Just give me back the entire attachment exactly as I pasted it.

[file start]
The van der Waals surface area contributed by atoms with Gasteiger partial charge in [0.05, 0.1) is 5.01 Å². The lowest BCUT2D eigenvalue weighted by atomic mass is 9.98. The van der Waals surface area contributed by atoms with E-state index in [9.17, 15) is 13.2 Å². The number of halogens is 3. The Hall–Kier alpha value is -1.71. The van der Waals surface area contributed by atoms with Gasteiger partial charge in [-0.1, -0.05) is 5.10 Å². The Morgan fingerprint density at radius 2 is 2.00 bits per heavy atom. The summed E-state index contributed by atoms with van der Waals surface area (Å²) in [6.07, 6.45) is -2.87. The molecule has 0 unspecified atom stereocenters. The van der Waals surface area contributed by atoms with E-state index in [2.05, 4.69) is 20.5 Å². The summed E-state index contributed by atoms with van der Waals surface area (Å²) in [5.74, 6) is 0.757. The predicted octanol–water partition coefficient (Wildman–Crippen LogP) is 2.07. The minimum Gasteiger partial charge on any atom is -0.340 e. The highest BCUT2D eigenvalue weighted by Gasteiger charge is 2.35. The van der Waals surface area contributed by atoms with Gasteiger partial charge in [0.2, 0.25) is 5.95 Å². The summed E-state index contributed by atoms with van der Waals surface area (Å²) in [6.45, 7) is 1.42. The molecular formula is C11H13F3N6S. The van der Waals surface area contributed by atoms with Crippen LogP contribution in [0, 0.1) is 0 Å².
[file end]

The van der Waals surface area contributed by atoms with Gasteiger partial charge in [0.05, 0.1) is 5.01 Å². The lowest BCUT2D eigenvalue weighted by atomic mass is 9.98. The van der Waals surface area contributed by atoms with E-state index in [9.17, 15) is 13.2 Å². The number of halogens is 3. The Hall–Kier alpha value is -1.71. The van der Waals surface area contributed by atoms with Gasteiger partial charge in [-0.1, -0.05) is 5.10 Å². The Morgan fingerprint density at radius 2 is 2.00 bits per heavy atom. The summed E-state index contributed by atoms with van der Waals surface area (Å²) in [6.07, 6.45) is -2.87. The molecule has 0 unspecified atom stereocenters. The van der Waals surface area contributed by atoms with E-state index in [2.05, 4.69) is 20.5 Å². The summed E-state index contributed by atoms with van der Waals surface area (Å²) in [5.74, 6) is 0.757. The predicted octanol–water partition coefficient (Wildman–Crippen LogP) is 2.07. The minimum Gasteiger partial charge on any atom is -0.340 e. The highest BCUT2D eigenvalue weighted by Gasteiger charge is 2.35. The van der Waals surface area contributed by atoms with Gasteiger partial charge in [0.2, 0.25) is 5.95 Å². The summed E-state index contributed by atoms with van der Waals surface area (Å²) in [6.45, 7) is 1.42. The molecular formula is C11H13F3N6S. The van der Waals surface area contributed by atoms with Crippen LogP contribution in [0, 0.1) is 0 Å².